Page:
North Terrace News: Shenhua’s latin swagger welcomes the CSL’s latest nouveau riche
Shanghai Shenhua blew the doors off the opening weekend of the 2017 Chinese Super League season with a barnstorming blowout win over near-neighbors Jiangsu Suning. After sending one of the CSL’s most fancied sides slinking home with tails between legs, can Shenhua see off the league’s latest big-money new entry?
Yangtze Delta top dogs
You’ve seen the goals by now – good ones, all four of them. You’ve read the match reports. You get the idea. Shenhua were utterly, unexpectedly, brilliantly imperious last Sunday evening, roaring out of the traps in top gear and keeping a much-fancied, in-form Jiangsu Suning side on the back foot for the entire first 45 minutes, even managing to notch that crucial second goal to press home the advantage while on top. The side in blue put in almost the complete footballing performance, weathering some early second half pressure before coming through their collective difficult moment – aided by some no-nonsense center-half displays from Li Jianbin and Tao Jin, and TV-friendly goalkeeping acrobatics from a surprisingly sprightly-looking Li Shuai – to put the game to bed and crush their local rivals’ spirit with a brace of late goals. There was even time for wind-up merchant par excellence Wang Yun to cap a cameo substitute performance by putting in some top-drawer face-clutching to ensure Alex Teixeira saw a needless injury-time red card for petulance. Job done.
From Jekyll to Hyde in record time
It’s impossible to know what to expect from this Shenhua side right now – fresh from looking complete strangers in their last outing where they capitulated to make a painfully average Brisbane Roar look like PSG at home, Shenhua put in perhaps their best, most complete performance this correspondent has ever witnessed (2012’s home deconstruction of Beijing Guoan, maybe?). Solid at the back, a buzzing left-flank interplay between Cao Yunding and Bai Jiajun – two men who spend so much time on one another’s wavelength it’s remarkable they’re not sick of each other yet – and some high-caliber South American firepower from Gio Moreno and Carlos Tevez.
Even the central midfield worked out – Qin Sheng was at his industrial, imperious best (starting out with a spectacularly good too-early-to-get-booked reducer to set the tempo) and Fredy Guarin looked like a man who had found himself after a year of wandering Anelka-style through an alternate dimension in the Hongkou center circle. Guarin seems to have bulked up and knuckled down a little over the close-season – perhaps having a point to prove after his omission from Shenhua’s short-lived AFC Champions League squad – and put himself about well throughout the 90 minutes, even if his assist for Mao Jianqing’s goal was slightly fortunate – Shanghai’s returning prodigal son scoring his inevitable (re-)debut goal in front of the North Terrace by turning in Guarin’s botched attempt at the old Anderton-Sheringham corner routine. Tevez, Moreno and Mao (replacing a willing but slightly starstruck Xu Junmin) looked a genuine interchanging Swiss Army Knife of a modern front three in the second half – between them they bring height, pace, directness, trickery, right foot, left foot – even set-piece delivery, something which Shenhua have been sorely lacking since the retirement of Xu Liang.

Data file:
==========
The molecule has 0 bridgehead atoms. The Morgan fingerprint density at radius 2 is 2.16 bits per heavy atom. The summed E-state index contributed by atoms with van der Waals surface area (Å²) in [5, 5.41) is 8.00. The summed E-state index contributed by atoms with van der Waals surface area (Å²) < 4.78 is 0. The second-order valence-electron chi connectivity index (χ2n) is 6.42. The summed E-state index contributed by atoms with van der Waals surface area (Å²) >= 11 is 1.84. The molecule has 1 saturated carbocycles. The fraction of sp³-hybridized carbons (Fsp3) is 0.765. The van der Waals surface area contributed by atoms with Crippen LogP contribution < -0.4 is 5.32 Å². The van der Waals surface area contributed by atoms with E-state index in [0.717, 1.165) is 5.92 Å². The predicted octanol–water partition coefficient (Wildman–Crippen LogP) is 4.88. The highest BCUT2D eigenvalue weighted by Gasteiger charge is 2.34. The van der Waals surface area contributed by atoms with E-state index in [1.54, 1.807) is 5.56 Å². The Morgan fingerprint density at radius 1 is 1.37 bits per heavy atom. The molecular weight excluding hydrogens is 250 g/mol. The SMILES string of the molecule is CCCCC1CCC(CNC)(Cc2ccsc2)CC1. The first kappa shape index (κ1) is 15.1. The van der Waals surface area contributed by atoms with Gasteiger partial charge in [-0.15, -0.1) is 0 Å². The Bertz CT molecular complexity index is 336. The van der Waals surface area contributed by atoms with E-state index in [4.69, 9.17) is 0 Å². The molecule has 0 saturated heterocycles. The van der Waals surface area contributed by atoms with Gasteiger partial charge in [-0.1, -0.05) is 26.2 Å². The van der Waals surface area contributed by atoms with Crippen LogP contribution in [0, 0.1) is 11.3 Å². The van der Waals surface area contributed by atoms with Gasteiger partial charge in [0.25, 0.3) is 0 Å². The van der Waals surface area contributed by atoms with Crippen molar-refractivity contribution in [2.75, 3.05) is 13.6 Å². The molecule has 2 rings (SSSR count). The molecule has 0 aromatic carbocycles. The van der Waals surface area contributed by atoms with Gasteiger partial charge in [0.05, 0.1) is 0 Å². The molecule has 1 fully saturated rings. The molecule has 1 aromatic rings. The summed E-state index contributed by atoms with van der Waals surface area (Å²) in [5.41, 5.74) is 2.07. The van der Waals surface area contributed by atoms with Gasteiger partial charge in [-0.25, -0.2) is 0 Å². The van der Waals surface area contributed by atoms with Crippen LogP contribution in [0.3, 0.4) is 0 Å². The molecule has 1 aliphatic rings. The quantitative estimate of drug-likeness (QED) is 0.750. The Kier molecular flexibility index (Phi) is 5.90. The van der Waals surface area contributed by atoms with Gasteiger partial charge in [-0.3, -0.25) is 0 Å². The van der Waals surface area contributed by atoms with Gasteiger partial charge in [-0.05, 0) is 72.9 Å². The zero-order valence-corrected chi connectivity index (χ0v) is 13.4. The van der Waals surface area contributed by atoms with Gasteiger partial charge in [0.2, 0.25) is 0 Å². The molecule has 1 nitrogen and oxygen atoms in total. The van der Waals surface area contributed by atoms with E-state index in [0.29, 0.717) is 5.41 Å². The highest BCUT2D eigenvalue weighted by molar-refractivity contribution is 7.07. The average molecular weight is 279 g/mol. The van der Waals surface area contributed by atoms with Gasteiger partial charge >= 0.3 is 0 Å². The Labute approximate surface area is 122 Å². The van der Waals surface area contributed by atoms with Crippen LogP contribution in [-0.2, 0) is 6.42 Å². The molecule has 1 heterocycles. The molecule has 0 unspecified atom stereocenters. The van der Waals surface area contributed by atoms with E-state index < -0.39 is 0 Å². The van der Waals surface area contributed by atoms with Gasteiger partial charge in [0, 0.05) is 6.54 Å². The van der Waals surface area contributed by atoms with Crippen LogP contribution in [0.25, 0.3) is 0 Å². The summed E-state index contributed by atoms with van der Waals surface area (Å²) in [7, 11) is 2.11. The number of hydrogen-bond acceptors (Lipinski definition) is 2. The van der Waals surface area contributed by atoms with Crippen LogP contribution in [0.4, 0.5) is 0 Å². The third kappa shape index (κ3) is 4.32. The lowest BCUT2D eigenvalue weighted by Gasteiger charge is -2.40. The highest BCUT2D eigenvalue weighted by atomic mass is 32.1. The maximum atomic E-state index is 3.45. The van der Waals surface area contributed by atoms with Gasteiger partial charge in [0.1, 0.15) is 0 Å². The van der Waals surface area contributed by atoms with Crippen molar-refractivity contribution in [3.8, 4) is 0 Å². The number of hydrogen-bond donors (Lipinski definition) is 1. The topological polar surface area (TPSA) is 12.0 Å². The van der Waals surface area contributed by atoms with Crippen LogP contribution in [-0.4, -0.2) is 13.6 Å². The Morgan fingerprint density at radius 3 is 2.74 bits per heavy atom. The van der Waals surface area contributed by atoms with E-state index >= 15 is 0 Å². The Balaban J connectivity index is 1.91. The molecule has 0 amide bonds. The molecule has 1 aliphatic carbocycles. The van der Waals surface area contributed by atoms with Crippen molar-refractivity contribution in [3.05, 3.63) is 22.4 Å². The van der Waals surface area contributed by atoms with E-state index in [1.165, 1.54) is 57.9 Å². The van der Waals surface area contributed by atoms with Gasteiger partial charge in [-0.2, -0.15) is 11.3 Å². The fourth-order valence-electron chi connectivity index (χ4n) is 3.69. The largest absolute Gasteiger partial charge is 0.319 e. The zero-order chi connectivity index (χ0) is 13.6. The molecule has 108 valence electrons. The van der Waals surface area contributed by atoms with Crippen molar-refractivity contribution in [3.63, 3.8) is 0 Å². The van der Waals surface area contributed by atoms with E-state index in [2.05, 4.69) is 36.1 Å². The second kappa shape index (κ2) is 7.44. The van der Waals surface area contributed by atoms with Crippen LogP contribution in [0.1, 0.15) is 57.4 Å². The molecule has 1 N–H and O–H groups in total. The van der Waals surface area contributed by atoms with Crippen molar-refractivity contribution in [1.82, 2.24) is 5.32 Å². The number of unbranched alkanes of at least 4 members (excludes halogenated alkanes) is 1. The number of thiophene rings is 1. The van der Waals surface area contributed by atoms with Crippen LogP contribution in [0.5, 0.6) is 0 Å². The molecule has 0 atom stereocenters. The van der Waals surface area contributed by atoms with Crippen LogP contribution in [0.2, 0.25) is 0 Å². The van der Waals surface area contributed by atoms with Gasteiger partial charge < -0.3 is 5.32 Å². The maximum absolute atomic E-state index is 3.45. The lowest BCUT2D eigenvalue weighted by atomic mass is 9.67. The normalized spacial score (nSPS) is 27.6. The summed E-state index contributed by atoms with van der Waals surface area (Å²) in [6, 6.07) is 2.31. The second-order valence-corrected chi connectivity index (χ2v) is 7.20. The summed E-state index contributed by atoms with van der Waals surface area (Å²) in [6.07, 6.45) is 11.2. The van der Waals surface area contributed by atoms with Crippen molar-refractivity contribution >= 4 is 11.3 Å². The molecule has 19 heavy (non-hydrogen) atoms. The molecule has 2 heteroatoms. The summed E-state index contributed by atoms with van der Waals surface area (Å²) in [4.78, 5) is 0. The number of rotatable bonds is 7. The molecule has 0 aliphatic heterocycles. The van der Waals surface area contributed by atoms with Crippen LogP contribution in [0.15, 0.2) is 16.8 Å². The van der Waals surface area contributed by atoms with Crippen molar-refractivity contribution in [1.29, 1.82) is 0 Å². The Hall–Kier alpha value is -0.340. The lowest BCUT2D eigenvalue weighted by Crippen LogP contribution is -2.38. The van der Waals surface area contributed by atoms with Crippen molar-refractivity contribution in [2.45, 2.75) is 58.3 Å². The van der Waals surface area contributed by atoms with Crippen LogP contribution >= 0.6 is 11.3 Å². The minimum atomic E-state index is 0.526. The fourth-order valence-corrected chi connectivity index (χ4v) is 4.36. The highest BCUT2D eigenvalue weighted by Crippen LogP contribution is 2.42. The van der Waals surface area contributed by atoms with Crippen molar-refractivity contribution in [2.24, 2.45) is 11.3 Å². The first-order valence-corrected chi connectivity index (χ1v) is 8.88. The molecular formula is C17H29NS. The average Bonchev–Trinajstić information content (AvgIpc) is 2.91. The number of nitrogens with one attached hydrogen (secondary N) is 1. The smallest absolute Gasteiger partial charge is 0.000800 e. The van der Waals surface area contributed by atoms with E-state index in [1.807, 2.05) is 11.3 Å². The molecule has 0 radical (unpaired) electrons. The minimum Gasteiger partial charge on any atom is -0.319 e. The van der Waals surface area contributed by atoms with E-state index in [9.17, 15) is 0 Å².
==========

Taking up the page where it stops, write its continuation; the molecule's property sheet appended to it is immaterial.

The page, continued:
Poyet hits the jackpot at second attempt?
Unlike previous inhabitants of the Hongkou dugout, at least Gus Poyet is willing to change things when they’re not working – that horror show of an ACL lineup was reshuffled for perhaps Shenhua’s best side given the current CSL squad rules – with the caveat that the wardrobe-like Wang Lin is deputizing at right-back for an actual footballer like the injured Li Yunqiu or surprisingly-benched Xiong Fei.